September 12, 2009 was supposed to be a day of celebration, a day of happiness and the “1st Annual RAYNORMANIA.” But instead, it turned into a day (and perhaps forever) full of tragedy, confusion, sorrow and pain for all who were there. The 150 people that were invited to our wedding were all obviously ready for a wedding…not a funeral. It was a year of weddings for our friends. All of our 2009 calendars were filled with wedding events for each other: engagement parties, bachelor parties, bachelorette parties, rehearsal dinners, destination weddings, etc. There were so many weddings that the group of groomsmen all bought the same tuxedo to wear to each other’s weddings, instead of renting a new one for each event. None of them could obviously plan that one of their best friends, Chris, would end up wearing his tuxedo in a coffin, instead of in church, on his wedding day with them all standing beside him. It is still fascinating for me to think about the guests. There was no manual or etiquette tip book for “How to Comfort the Bride and Family After a Fiancé is Killed on the Wedding Day,” for anyone to read. There was no time. It happened all so quickly for the guests to compose themselves in order to offer support and love. Everyone was put in this very fragile situation, all while not having a clue on how to navigate this unfathomable event. I can honestly say, since I have lived it, that not many people could survive losing a fiancé on their wedding day. Is that because I’m stronger than the average person? No. Is that because I’m more of an “inspiration” than the average person? No. Is it because of the love that we received as a family from the guests, acquaintances and complete strangers? 100%, yes. Even though there was no manual or etiquette tip book on September 12, 2009, and all the days after it, the guests ended up writing it themselves through their actions for me to be able to live life after that terribly sad day. Each guest turned into a completely selfless human being and tapped into their own love language to express their love to me and Chris’ family. Some sent daily letters, cards, texts, phone calls and emails. Some organized a chili cook off at Chris’ parents’ house to celebrate his 29th birthday (Chris loved chili and really loved cooking competitions). Some collected money to give as a sign of love to Chris’ parents, which was spent on a beautiful granite bench next to Chris’ grave. Some brought us food for days and months. One teacher I worked with brought me an egg and cheese sandwich to school every day for a year that her husband made me. Some just came to sit and cry with me at my apartment. Some sent prayer requests and went to church often to pray for the Raynor’s and myself. Some sent me money and gift cards to just take care of myself because they knew I wasn’t. To this day, even though I’m remarried, I still receive love from Chris’ childhood and college friends. Many send me Christmas cards, many “like” and comment on my Facebook posts and many just do little things to remind me that they still love me and miss Chris immensely. Again, it’s fascinating to think back on all of the love we received because I know for certain that that is the only reason why I have been able to move forward in my life. When most people hear that a fiancé died on his wedding day, the first reaction is to think about the bride and the immediate family. But everyone who attended the wedding had to grow up faster than they should have…especially my first grade students who came to see their teacher get married. Years ago I created an analogy comparing grief to a game of pool. The force of the stick hitting the cue ball symbolizes someone dying. The cue ball heads for the perfectly triangular shaped rack of balls and bam, the balls go in completely different directions. Some balls head straight for the pocket…all they needed was that push. Some balls spin out of control. Some balls jump off the table because of the force that was so strong. Some balls just stop…as if watching the other balls react. Thankfully, and sadly, I’ve seen all of these after Chris died. Each person at that wedding has been affected by Chris’ death. I hope to live my life with as much purpose, passion, positivity and love that I possibly can to show my appreciation and respect for Chris, his family (which is now a part of my family) and our friends who have loved us through all of our ups and downs.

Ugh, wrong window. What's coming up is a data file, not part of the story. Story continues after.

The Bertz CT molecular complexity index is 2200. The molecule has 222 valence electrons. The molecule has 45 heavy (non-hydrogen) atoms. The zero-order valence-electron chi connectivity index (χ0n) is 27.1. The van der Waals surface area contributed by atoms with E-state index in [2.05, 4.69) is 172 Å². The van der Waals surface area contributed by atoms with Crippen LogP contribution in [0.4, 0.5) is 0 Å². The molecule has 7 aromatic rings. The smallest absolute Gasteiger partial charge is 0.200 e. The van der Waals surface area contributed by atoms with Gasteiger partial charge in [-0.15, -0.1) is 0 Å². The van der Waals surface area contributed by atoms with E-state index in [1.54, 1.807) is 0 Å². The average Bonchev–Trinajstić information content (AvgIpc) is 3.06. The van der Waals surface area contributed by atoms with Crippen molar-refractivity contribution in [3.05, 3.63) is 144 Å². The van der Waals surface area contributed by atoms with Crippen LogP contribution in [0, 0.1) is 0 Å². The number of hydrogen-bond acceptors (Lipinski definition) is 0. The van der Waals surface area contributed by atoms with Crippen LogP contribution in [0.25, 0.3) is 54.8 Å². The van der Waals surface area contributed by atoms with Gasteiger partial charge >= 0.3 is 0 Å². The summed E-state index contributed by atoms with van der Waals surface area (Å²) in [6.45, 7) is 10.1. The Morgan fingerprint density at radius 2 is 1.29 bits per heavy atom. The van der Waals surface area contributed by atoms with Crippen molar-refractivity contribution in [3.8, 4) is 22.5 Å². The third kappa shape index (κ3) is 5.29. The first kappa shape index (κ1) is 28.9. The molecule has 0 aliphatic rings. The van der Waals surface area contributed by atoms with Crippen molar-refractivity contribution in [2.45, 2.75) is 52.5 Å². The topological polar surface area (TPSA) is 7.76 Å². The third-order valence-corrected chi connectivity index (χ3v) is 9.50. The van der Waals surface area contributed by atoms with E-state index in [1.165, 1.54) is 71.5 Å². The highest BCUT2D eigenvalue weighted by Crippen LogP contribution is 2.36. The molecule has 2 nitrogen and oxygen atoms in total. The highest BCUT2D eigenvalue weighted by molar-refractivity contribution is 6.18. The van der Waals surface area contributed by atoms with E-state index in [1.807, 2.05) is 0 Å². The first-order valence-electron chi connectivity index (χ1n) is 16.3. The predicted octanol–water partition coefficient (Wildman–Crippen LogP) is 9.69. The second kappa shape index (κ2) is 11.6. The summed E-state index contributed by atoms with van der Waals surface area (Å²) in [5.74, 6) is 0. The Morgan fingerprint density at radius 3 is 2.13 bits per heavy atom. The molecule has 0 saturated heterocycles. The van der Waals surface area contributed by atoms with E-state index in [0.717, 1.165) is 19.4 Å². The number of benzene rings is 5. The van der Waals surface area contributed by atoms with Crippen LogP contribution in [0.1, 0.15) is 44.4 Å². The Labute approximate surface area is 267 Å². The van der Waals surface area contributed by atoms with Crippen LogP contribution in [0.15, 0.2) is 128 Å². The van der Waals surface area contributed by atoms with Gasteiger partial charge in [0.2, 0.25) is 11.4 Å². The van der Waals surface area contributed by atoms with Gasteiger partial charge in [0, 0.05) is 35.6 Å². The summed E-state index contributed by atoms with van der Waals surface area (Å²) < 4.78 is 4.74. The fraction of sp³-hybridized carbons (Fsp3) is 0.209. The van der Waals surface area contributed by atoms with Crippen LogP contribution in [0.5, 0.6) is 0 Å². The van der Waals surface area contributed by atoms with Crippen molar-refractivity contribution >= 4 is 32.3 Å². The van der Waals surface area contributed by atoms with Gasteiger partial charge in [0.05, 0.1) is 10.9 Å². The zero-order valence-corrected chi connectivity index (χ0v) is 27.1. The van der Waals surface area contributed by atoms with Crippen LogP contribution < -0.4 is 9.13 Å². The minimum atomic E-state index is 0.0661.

Community Voices

The Game of Pool and Grief

Life moves on for most after hearing of

a tragic loss…touched and impacted briefly but forgotten until

reminded. Life moves forward for some, hopefully in a better

direction than where they were originally going because they know

that life is short and it’s important to love now because there is no

guarantee of tomorrow. And life stands still for those who were

directly impacted by the loss of a dear loved one…watching others

react while feeling numb at this new life that you had never planned

or wanted to have. Years ago I came up with an analogy comparing

#Grief to a game of pool. The force of the stick hitting the cue ball

symbolizes someone dieing. The cue ball heads for the perfectly

triangular shape rack of balls and BAM, the balls go in completely

different directions. Some balls head straight for the pocket…all

they needed was that push. Some balls spin out of control. Some

balls jump off the table because of the force was so strong. Some

balls just stop…as if watching the other balls react.

May we all have compassion for others,

for everyone is dealing with their own “game of pool”.